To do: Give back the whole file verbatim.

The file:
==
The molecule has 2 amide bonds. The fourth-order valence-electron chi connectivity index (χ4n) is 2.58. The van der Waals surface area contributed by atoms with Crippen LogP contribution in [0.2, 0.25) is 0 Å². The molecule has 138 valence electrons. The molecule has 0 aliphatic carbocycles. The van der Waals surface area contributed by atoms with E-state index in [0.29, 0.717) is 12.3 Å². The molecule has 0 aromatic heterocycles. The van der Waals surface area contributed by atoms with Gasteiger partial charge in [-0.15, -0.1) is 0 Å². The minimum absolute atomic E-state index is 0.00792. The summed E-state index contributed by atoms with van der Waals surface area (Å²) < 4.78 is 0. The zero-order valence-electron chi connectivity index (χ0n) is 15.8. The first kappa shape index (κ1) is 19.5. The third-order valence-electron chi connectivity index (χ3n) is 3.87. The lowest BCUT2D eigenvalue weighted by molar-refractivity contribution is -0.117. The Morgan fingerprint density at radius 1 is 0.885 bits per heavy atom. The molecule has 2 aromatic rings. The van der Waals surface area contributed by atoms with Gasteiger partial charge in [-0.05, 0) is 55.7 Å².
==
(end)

The molecule has 2 amide bonds. The fourth-order valence-electron chi connectivity index (χ4n) is 2.58. The van der Waals surface area contributed by atoms with Crippen LogP contribution in [0.2, 0.25) is 0 Å². The molecule has 138 valence electrons. The molecule has 0 aliphatic carbocycles. The van der Waals surface area contributed by atoms with E-state index in [0.29, 0.717) is 12.3 Å². The molecule has 0 aromatic heterocycles. The van der Waals surface area contributed by atoms with Gasteiger partial charge in [-0.15, -0.1) is 0 Å². The minimum absolute atomic E-state index is 0.00792. The summed E-state index contributed by atoms with van der Waals surface area (Å²) < 4.78 is 0. The zero-order valence-electron chi connectivity index (χ0n) is 15.8. The first kappa shape index (κ1) is 19.5. The third-order valence-electron chi connectivity index (χ3n) is 3.87. The lowest BCUT2D eigenvalue weighted by molar-refractivity contribution is -0.117. The Morgan fingerprint density at radius 1 is 0.885 bits per heavy atom. The molecule has 2 aromatic rings. The van der Waals surface area contributed by atoms with Gasteiger partial charge in [-0.05, 0) is 55.7 Å².